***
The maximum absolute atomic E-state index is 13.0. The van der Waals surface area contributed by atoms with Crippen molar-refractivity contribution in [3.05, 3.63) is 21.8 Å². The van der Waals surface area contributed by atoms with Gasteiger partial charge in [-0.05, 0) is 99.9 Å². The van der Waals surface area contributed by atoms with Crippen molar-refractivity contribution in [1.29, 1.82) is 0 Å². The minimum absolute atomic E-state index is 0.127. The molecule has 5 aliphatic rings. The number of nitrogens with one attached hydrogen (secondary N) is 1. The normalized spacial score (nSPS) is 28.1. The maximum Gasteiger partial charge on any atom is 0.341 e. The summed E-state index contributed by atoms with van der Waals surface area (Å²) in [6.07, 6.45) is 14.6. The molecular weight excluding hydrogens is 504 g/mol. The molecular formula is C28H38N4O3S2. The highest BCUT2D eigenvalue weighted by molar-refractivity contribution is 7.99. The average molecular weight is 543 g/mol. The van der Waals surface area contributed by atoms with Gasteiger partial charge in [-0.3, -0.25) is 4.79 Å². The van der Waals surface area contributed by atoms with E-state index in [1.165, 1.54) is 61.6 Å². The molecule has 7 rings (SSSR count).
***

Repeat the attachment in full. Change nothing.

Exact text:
The maximum absolute atomic E-state index is 13.0. The van der Waals surface area contributed by atoms with Crippen molar-refractivity contribution in [3.05, 3.63) is 21.8 Å². The van der Waals surface area contributed by atoms with Gasteiger partial charge in [-0.05, 0) is 99.9 Å². The van der Waals surface area contributed by atoms with Crippen molar-refractivity contribution in [1.29, 1.82) is 0 Å². The minimum absolute atomic E-state index is 0.127. The molecule has 5 aliphatic rings. The number of nitrogens with one attached hydrogen (secondary N) is 1. The normalized spacial score (nSPS) is 28.1. The maximum Gasteiger partial charge on any atom is 0.341 e. The summed E-state index contributed by atoms with van der Waals surface area (Å²) in [6.07, 6.45) is 14.6. The molecular weight excluding hydrogens is 504 g/mol. The molecular formula is C28H38N4O3S2. The highest BCUT2D eigenvalue weighted by molar-refractivity contribution is 7.99. The average molecular weight is 543 g/mol. The van der Waals surface area contributed by atoms with Gasteiger partial charge in [-0.3, -0.25) is 4.79 Å². The van der Waals surface area contributed by atoms with E-state index in [1.165, 1.54) is 61.6 Å². The molecule has 7 rings (SSSR count).